Over the last few weeks, there has been a substantial correction in EM assets in general. Although much of this may have had a lot to do with positioning, we believe the current environment also bears various resemblances to the turbulent period for EM assets that began in 1994, when the Federal Reserve tightened monetary conditions after a prolonged “balance sheet recession” that had begun in 1991.
Africa’s boom has been aided by favourable external conditions which are coming to an end, according to a new paper from credit rating agency Standard & Poor’s. Governments should grasp the opportunity offered by favourable conditions on global markets to make progress on structural challenges that have been masked by the boom years, S&P warns. Continue reading »
Argentina was prosperous just 100 years ago but it now finds itself outside the club of rich nations. Stephen King, chief economist at HSBC, talks to Long View columnist John Authers about whether other countries should fear an Argentine scenario.
From the ‘hopeless’ to the ‘hopeful’ continent, a decade of strong growth has changed perceptions of sub-Saharan African economies – not least among international investors, who have rushed to recent Eurobond offerings from the likes of Zambia and Rwanda. Rubbing against the optimism though are criticisms that the growth achieved has been far from inclusive, with human development lagging behind. Chart of the week takes a look. Continue reading »
It may have gone unnoticed by many amid the turmoil of the eurozone crisis, but four years after signing its first loan agreement with the International Monetary Fund, the European Commission, the World Bank and other international financial institutions, Romania has a much healthier economy. Yet it is still far from a happy ending. Continue reading »
Polish retail sales slumped in April according to figures released on Friday, falling by an annual 0.2 per cent, worse than consensus which had been for a 1.1 per cent increase, in yet another indication of the severity of the slowdown hitting the Polish economy. Continue reading »
A note from Capital Economics on Friday suggests the economies of central and eastern Europe may finally be emerging into the light.
Or at least its title does (Emerging Europe: Slump in regional growth may be bottoming out). Its message, though, is that while recent GDP figures may have given grounds for that kind of hope, growth is extremely weak and any recovery is likely to be sluggish and uneven. Continue reading »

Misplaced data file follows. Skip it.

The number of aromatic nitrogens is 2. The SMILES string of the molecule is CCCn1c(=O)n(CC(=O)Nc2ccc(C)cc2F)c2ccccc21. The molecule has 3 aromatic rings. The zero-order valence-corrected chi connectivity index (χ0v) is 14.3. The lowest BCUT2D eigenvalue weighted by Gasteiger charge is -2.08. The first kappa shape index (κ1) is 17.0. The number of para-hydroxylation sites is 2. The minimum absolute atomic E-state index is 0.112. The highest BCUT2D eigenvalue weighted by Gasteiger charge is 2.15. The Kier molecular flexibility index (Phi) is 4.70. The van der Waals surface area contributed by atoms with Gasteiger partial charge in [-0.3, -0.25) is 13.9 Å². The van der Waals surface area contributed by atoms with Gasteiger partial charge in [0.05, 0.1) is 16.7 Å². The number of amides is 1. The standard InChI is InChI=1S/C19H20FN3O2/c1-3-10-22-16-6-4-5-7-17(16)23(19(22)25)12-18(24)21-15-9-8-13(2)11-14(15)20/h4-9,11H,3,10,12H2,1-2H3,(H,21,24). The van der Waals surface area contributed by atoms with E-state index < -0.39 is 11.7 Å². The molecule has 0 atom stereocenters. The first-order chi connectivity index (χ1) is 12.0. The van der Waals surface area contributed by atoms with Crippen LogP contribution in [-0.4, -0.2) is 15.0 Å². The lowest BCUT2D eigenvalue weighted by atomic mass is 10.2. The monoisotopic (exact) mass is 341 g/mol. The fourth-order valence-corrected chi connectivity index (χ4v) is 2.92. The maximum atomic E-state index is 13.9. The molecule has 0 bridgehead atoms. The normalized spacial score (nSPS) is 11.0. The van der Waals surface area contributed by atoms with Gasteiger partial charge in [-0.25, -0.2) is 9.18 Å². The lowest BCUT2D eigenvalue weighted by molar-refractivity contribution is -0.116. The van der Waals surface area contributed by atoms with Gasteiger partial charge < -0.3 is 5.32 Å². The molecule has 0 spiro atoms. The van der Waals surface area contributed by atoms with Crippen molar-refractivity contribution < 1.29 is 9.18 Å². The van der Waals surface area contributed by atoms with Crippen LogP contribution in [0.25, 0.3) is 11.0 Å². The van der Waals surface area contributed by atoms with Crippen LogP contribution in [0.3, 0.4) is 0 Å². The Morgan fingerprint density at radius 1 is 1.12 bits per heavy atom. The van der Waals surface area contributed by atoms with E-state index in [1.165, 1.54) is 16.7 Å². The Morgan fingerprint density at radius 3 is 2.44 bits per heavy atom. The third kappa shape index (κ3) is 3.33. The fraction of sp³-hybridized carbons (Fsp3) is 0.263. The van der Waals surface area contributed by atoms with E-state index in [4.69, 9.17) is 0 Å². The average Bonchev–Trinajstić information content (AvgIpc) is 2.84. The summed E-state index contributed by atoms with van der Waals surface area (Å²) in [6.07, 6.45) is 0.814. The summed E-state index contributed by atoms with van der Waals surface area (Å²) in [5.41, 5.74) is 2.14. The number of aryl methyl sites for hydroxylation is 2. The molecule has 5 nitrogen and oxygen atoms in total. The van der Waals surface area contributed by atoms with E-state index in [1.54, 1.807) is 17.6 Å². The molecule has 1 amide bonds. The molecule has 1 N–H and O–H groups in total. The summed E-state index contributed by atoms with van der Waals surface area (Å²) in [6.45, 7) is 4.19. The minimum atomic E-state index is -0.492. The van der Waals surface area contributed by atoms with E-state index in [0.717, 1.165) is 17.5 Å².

Russia the next Greece? It sounds like a long shot. But Russia the next Greece as the subject of a report from an investment bank that specialises in marketing Russian assets? That sounds like a shot in the foot. But it is precisely what Ivan Tchakarov of Moscow-based Renaissance Capital published on Tuesday. And he has solid arguments to support his self-destructive thesis. Continue reading »
The Czech Republic is in a terrible downturn that shows no sign of coming to an end with new flash GDP data showing a first quarter annual contraction of 1.9 per cent, much worse than analysts had predicted and the Czech economy’s worst performance since the depths of the first wave of the crisis in 2009. Continue reading »
Bad GDP figures from the eurozone on Wednesday but there’s a pleasant surprise from an unexpected quarter: Hungary’s economy contracted by only 0.9 percent in annual terms in the first three months.
Doesn’t sound like good news. But investors had been expecting a drop of as much as 1.4 per cent. With hopes of further improvement in the rest of 2013 buoying the Budapest market, the forint gained 1 per cent against the euro. Continue reading »
Should Poles be getting out their umbrellas, or will a simple spring coat suffice? That’s the question as a debate begins over whether the clouds hanging over the Polish economy are merely grey or a much darker hue.
The gloomier forecast comes form the European Commission, which sees Polish growth slowing to 1.1 per cent this year followed by a recovery of 2.2 per cent in 2014. It correct, that lacklustre growth rate will have dire consequences for the country’s public finances. Continue reading »
More evidence of global economic slowdown, as if we need it.
Taiwan on Tuesday announced a plunge in GDP growth to 1.5 per cent year-on-year in the first quarter of 2013, less than half the 3.7 per cent in the previous quarter and well below forecasts of 3.1 per cent.
By global standards, Taiwan is a smallish economy. But with its trade links to the rest of the world, it serves as a useful harbinger. And this is not good news. Continue reading »
The arguments predate the global financial crisis, but are given fresh urgency by the crisis-induced deceleration in growth. According to the IMF, there’s bad news and good news. The bad news is that some emerging Asian economies do indeed face significant risks of a “sustained slowdown”. But the good news is that they are less vulnerable than emerging economies in other parts of the world – and that given the right policy choices, they can try to avoid stagnation. Continue reading »
With oil prices dropping below $100 a barrel this week Russia’s economic growth story is looking dodgy. The economy ministry has already downgraded its forecasts for full year 2013 growth from 3.6 per cent to 2.4 per cent and warned of the risk of recession. First quarter economic results released on Wednesday were mixed but not encouraging. Continue reading »